All About Loans

You can get a loan to help pay for your NIU education. This means a provider will give you money, and you'll pay it back with a certain amount added. This additional amount is called interest, and it changes based on who gives you the loan.

Some loans have a lot of repayment options. Some loans can even be canceled, so you don't have to pay them back.

The Federal Student Aid (FSA) website has a lot of information about loans. We'll give you an overview and direct you to the FSA site for more details.

If you have any questions, contact us at 815-753-1395 or

Loan Providers

There are many loan providers, or lenders. You can get a loan from the federal government or from a private lender. Federal loans have many repayment options and may have lower interest rates than private loans.

Learn more about the differences between federal loans and private loans.

Loans from the Federal Government

The federal government offers Direct Loans to students and their parents. You can apply for Direct Loans by filling out the free application for federal student aid (FAFSA).

If you take a Direct Loan from the federal government, a different company will be your loan servicer. You'll send payments to the company, and you can ask them any questions you have about your loan. If you accept a Direct Loan, you will be notified during your first semester at NIU by your loan provider.

Learn who your federal loan servicer is and how to work with them.

Loans from Private Lenders

You can receive a loan from a private lender, like a bank. We can't tell you which lender to use, so you'll have to do some research. When you think about getting a private loan, ask yourself these questions:

  • What is the loan's interest rate?
  • What are its repayment requirements?
  • Am I eligible for this loan?

If you take a private loan from a lender like a bank, they're your loan holder. You'll send payments to them when it's time to start paying back your loan.

The Financial Aid and Scholarship Office can provide some additional information about private loans.

What If I Miss a Payment?

If you don't pay the amount you owe by the due date, your loan will be past due, or delinquent. If your loan is delinquent for 90 days, it can hurt your credit. If you continue to not make the payment, your loan may go into default.

Here are some of the negative things that can happen if your loan goes into default:

  • The whole amount you owe will be due immediately.
  • You won't be able to get any more federal student aid.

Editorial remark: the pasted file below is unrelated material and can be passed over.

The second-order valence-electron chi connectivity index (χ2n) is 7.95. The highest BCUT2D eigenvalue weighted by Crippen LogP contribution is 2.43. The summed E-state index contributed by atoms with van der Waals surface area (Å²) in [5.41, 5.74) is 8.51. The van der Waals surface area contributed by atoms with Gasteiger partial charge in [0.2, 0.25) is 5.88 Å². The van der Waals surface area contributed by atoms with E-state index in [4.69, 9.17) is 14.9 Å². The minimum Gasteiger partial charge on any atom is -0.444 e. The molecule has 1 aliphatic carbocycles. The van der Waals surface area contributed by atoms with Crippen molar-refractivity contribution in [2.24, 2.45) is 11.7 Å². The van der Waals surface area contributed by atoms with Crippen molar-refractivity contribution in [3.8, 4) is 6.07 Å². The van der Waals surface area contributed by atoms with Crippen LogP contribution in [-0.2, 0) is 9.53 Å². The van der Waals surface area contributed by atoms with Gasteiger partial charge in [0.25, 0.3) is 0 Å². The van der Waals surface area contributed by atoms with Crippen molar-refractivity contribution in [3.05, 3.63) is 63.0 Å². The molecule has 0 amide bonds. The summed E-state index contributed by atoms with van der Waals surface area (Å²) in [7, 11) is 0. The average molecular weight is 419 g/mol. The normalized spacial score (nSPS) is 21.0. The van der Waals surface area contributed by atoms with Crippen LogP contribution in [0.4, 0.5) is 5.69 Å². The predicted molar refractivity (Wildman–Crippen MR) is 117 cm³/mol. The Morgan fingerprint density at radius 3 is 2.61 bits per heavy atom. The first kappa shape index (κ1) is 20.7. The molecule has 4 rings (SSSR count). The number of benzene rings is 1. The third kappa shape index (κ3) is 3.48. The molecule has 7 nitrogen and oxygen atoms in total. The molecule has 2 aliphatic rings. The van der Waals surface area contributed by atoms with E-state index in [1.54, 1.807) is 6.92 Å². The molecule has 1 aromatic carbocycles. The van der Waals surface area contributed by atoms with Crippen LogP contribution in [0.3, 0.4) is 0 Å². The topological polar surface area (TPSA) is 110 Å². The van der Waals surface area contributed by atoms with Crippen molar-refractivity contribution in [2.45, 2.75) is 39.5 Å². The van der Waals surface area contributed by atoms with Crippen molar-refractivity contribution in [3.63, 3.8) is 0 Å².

• Your credit score can go down, making it hard to get loans in the future.

Read more about missing payments and going into default.

What If I Can't Afford My Payment?

If you can't afford your monthly payment, it's important to act fast so you don't go into default. The following information is about federal loans. If you have a private loan, ask your lender about delaying or lowering your payment.

Get a Deferment or Forbearance

You can ask to temporarily stop making payments on your federal loan. This is called a deferment or forbearance. You must request a deferment or forbearance from your loan servicer and prove that you meet eligibility criteria.

There are many reasons to request a deferment or forbearance. For example, you might not have a job, you might be in the military, or you might have health problems.

Learn more about deferments and forbearances for federal loans.

Change Your Repayment Plan

You can consider changing to an income-driven repayment plan for your federal loan. These plans base the amount of your monthly payment on your income and the size of your family. If you don't qualify for a deferment or forbearance, this might be a good option for you.

Learn more about income-driven repayment plans for federal loans.

Loan Cancellation

In some cases, you won't need to repay your federal loan. If your job is the reason you don't need to make payments, it's called cancellation or forgiveness. It's called discharge if it's not because of your job.

There are many ways to qualify for cancellation, forgiveness or discharge. For example, you might qualify because of where you work (certain schools and government/nonprofit organizations), because you become disabled, or because your school closes.

Learn more about cancelling federal loans.

If you have a private loan, ask your lender if they offer cancellation options.


Need guidance on student loan repayment?

Our trusted partner, Ascendium Education Solutions, can help you transition to repayment.

Student Loan Success Center
8 a.m. to 4:30 p.m. CST

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